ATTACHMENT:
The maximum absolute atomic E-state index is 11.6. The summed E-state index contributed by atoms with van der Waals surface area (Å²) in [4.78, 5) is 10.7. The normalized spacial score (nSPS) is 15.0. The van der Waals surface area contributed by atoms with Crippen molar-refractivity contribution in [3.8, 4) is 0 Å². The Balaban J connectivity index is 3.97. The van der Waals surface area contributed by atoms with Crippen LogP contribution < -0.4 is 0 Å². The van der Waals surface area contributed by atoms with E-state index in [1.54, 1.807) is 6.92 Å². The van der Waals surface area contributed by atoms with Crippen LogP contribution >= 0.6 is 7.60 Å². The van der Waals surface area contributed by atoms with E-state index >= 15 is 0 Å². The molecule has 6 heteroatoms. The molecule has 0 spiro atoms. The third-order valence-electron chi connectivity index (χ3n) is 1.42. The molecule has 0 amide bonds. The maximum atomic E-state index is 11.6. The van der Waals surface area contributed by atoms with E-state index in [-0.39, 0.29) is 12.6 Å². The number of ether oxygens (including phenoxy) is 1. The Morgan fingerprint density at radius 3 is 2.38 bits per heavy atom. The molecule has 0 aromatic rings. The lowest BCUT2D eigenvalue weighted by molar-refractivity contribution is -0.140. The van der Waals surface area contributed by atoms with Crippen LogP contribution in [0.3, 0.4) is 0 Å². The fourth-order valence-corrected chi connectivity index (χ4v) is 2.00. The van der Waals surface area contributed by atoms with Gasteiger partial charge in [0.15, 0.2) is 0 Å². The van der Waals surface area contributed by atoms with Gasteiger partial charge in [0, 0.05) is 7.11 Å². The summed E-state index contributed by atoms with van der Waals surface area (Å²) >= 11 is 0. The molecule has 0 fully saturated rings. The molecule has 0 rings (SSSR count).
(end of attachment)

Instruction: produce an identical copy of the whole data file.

The maximum absolute atomic E-state index is 11.6. The summed E-state index contributed by atoms with van der Waals surface area (Å²) in [4.78, 5) is 10.7. The normalized spacial score (nSPS) is 15.0. The van der Waals surface area contributed by atoms with Crippen molar-refractivity contribution in [3.8, 4) is 0 Å². The Balaban J connectivity index is 3.97. The van der Waals surface area contributed by atoms with Crippen LogP contribution < -0.4 is 0 Å². The van der Waals surface area contributed by atoms with E-state index in [1.54, 1.807) is 6.92 Å². The van der Waals surface area contributed by atoms with Crippen LogP contribution >= 0.6 is 7.60 Å². The van der Waals surface area contributed by atoms with E-state index >= 15 is 0 Å². The molecule has 6 heteroatoms. The molecule has 0 spiro atoms. The third-order valence-electron chi connectivity index (χ3n) is 1.42. The molecule has 0 amide bonds. The maximum atomic E-state index is 11.6. The van der Waals surface area contributed by atoms with E-state index in [-0.39, 0.29) is 12.6 Å². The number of ether oxygens (including phenoxy) is 1. The Morgan fingerprint density at radius 3 is 2.38 bits per heavy atom. The molecule has 0 aromatic rings. The lowest BCUT2D eigenvalue weighted by molar-refractivity contribution is -0.140. The van der Waals surface area contributed by atoms with Crippen LogP contribution in [0.3, 0.4) is 0 Å². The fourth-order valence-corrected chi connectivity index (χ4v) is 2.00. The van der Waals surface area contributed by atoms with Gasteiger partial charge in [0.15, 0.2) is 0 Å². The van der Waals surface area contributed by atoms with Gasteiger partial charge in [0, 0.05) is 7.11 Å². The summed E-state index contributed by atoms with van der Waals surface area (Å²) >= 11 is 0. The molecule has 0 fully saturated rings. The molecule has 0 rings (SSSR count).